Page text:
Now there is something here so wonderful I don’t want to pass over it too quickly lest you miss it. So let me say the obvious again and then draw out the less obvious. The obvious fact is that of all the things he could have said about what God does or has done that draws attention to his glory, of all the dozens of great acts of God and all the great abilities of God, he chooses to highlight one thing: “Now to him who is able to strengthen you … be glory forevermore.…” He does say that God is wise, and that God hid something for ages, and that he revealed something for the sake of the nations, and that he did all this by his eternal command. Yes. But the way Paul has set up this doxology, all of that is serving to support and explain this one main thing: God is able to strengthen you. “Now unto him who is able to strengthen you … be glory for evermore.…”
Now that is the obvious fact. Here’s what is less obvious but crystal clear once someone draws it to our attention. Many kings in history and many dictators today intend to get glory. They want to be known as strong and rich and wise. And how have they done it? By keeping their citizens weak and poor and uneducated. An educated people is a threat to a dictator. A prosperous middle class is a threat to a dictator. A strong people is a threat to the strength of a dictator. So what do they do? They secure their own power by keeping their people weak. They get their glory by standing on the backs of a broken people. Just look at the regime of Islom Karimov in Uzbekistan. And we could mention many others—little kings who keep their people weak so that they can be strong and rich.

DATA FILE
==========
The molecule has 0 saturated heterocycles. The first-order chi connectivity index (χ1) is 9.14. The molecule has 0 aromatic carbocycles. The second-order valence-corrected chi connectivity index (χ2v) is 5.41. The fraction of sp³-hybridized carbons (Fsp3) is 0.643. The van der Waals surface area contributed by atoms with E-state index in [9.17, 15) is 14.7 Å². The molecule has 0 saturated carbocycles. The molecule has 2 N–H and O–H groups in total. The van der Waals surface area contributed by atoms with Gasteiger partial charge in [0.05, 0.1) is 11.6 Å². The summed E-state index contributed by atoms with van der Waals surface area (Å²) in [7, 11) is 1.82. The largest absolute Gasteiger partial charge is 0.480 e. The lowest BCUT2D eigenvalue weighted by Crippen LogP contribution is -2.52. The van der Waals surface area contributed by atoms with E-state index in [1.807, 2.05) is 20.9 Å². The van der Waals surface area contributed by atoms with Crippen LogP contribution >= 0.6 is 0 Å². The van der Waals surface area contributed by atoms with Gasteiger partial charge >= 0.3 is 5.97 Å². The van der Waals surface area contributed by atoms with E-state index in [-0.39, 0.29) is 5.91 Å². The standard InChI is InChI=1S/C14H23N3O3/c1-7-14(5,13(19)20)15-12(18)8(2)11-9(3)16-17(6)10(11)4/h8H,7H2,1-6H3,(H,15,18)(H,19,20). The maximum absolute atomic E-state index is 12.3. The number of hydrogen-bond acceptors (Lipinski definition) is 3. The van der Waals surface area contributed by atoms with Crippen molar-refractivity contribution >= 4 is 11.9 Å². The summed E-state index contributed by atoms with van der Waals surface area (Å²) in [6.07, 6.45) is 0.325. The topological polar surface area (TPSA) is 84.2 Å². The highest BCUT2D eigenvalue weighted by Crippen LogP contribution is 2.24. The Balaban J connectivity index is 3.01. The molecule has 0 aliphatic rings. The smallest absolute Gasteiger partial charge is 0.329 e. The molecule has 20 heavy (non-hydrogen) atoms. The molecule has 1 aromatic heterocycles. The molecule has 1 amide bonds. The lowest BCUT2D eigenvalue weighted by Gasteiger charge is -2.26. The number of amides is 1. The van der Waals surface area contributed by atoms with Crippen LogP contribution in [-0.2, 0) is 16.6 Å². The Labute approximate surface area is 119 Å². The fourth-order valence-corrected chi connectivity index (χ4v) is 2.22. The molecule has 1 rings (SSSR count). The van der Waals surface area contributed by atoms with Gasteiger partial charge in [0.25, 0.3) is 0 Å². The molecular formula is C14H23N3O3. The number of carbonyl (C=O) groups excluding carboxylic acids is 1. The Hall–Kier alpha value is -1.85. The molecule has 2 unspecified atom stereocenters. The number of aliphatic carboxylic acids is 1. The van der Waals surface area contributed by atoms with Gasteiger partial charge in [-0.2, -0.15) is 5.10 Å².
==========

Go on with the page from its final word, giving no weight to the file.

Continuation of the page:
But now contrast the way Paul draws attention to the glory of God. If any king ever had the right to display all his glory by stepping on the backs of a rebellious people, it is God. But what does he do? He displays his glory by making his people strong. “Now unto him who is able to strengthen you … be glory forevermore.…” God magnifies his glory by making you strong with his gospel. God feels no threat from your strength at all. In fact, the stronger you are in faith and hope and love through the gospel of Jesus Christ, the greater he appears. God does not secure his strength by keeping his people weak. He magnifies the glory of his strength by making his people strong. “Now unto him who is able to strengthen you … be glory.”
Therefore, when Paul makes the glory of God the ultimate goal of the gospel—when he closes his greatest of all letters by drawing attention to the supreme worth of the glory of God—this is not bad news for us. Unless we want to have that glory for ourselves. Why is this not bad news for us? Because our God draws attention to his glory by making his undeserving people strong. The greater the glory of God, the more resources for our strength. The more manifold and wonderful the glory of God, the more manifold and wonderful the source of our strength. “Now to him who is able to strengthen you … be glory for evermore.”
Sermons from John Piper (2000–2009): Romans 16:25-27 – God Strengthens Us By The Gospel (Minneapolis, MN: Desiring God, 2009).